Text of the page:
We used both. The particular application was planned quite carefully for whatever the problem was within a specific flying shot. You made the observation that Denys was photographing special effects, but he was actually filming dramatic scenes. In addition to capturing aerial acrobatics on film, he was delivering a dramatic moment, a moment that had to be lit and planned to be as dramatic as if it were taking place in a room or an automobile or wherever. But the lighting was ten times as difficult for Denys because he had unique light balance problems and exposure problems and those god damn machines would never work right when you wanted them to. But while coping with all these purely technical problems, he still had to deliver to me the lighting that fitted the dramatic mood or situation. Sometimes the combination of dramatic and technical demands was just incredible — such as in the sequence in which Superman first meets Lois Lane. There was so little light that Denys had to shoot at 8 frames a second and the actors had to slow their movements down to one-third normal. There were so many days that we had to reshoot and reshoot and reshoot until we got it right.
You started to tell me earlier on how, in the beginning, all of the technical functions were sharply departmentalized. Could you follow through on that train of thought?
Yes, they were departmentalized, just as in any normal motion picture, and it became my responsibility to coordinate all those separate functions. Every night there would be meetings in my office with drinks and everybody just sitting around and rapping because there were no answers. There was nothing on paper to guide us in what we were doing. Little by little departments were totally eliminated and everybody started to work in each others’ departments. It became the most homogeneous group of filmmakers that I’ve ever had the good fortune to work with in my life, and that has ever been organized into a motion picture crew, in my opinion.
Does that include the crews you’ve worked with in America?
I think that America has probably the finest motion-picture production facilities and technicians in the world. Yet, in all honesty, I must say that there’s no way that Superman could have been made in any other country in the world except England. The reason for that is that there is still a studio system in America. Universal Studios is a major operation. The Burbank Studios is a major operation. Paramount has its own facilities, also. But the point is that England is freelance, and to get all these top-grade technicians under one roof in America would have been impossible. I could not have gotten the best matte painter from Universal, the best special effects man from Warners, the best miniatures person from someplace else. These people would have been busy working on projects at their home studios. But in England, I can pull the people I want from anywhere and put them together under a freelance system. There’s nothing wrong with the American system; it has turned out some great films. All I’m saying is that it wouldn’t have worked in this case. I would have had to make too many concessions.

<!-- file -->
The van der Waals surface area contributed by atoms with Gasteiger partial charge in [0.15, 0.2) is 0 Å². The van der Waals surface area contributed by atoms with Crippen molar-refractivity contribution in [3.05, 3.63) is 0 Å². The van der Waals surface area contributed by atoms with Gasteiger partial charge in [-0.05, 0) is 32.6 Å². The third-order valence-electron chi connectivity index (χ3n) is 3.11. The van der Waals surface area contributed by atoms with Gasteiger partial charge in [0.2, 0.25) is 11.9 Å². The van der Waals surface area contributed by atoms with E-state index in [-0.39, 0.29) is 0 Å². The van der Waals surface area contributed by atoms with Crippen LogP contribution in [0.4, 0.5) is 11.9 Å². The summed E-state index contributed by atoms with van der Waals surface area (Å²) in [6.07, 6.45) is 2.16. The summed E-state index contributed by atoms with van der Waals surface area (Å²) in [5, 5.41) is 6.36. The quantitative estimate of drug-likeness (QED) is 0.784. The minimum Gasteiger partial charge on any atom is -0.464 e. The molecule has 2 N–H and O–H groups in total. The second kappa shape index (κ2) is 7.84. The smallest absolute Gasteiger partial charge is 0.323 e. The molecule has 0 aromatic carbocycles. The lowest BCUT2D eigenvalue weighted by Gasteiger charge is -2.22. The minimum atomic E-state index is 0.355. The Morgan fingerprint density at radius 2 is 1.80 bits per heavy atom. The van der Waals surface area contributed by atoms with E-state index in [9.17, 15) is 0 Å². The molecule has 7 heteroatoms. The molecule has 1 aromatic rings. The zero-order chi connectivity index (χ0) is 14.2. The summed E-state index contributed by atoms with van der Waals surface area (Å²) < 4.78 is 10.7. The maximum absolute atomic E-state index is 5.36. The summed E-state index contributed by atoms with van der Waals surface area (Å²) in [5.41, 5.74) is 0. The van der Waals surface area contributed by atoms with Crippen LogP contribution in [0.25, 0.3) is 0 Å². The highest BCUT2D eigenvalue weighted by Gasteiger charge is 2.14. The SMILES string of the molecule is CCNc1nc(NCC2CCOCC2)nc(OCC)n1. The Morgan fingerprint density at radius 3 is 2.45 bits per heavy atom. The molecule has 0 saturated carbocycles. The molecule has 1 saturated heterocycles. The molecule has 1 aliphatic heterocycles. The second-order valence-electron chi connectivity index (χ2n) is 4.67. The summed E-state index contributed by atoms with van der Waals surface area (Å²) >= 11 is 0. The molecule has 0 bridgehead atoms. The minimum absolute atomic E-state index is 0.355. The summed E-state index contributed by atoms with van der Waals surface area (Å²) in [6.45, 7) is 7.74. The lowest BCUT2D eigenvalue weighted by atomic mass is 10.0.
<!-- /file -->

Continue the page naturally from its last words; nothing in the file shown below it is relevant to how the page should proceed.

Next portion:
It does seem that here in England you’ve picked off the cream of the technical talent.
Yes, and they were all freelance. We brought people into Pinewood Studios who had never worked there before. Nobody argued. Nobody stopped us. Pinewood gave us the best they had, and when we needed other people we just brought them in. Except for the actors and associate producer Charles Greenlaw from Warner Bros., I was the only American on the entire project. I said earlier that Christopher Reeve was given to me by God, and so was Charlie Greenlaw, because there were a lot of problems on this film that had to do with the lack of knowledge about how to make it. What was needed was production knowledge and intelligence and observance of filmmaking procedures that had nothing to do with the special skills of the crew. So when Warners took an active interest and Charlie came over, that changed the whole aspect of the production.
Geoffrey Unsworth was the director of photography on Superman. Does that mean that he did all the lighting except for the front projection and special effects sequences?
He did it all even though we had many cameramen on the picture. When we reached the point where we thought we were going to finish on a certain date, we gave Geoff the freedom to take another picture, which he did. Then I realized that I still had some things that I had to shoot. Geoff just hated to leave the company before the final shot, yet I could not offend the people he had taken the job with. But at that point, we had finished the major portion of the picture. Geoff did all of that, but we had other cameramen shooting in other units.
What was the most units you had shooting at any one time?
Six or seven in England and two in the States, but Geoffrey Unsworth saw everybody’s dailies, and we would ferry him in my little cart to the miniatures stage, to this stage, to that stage, while they were striking a set or doing something else. He would sit with each of the cameramen and give them that Geoff Unsworth input so that the whole picture has an overall look of Geoff. There was never the feeling of his infringement on anybody. They anticipated his visits, hoped for them, and were delighted when he came on the set to give his input. I ran his little legs off from stage to stage, and Geoff’s atmosphere, Geoff’s diffusions and Geoff’s desaturations are in all the shots. What you see on the screen in the final cut does not come from anybody else’s head but Geoffrey Unsworth’s.
You’ll find our complete discussion on the cinematographer’s work here.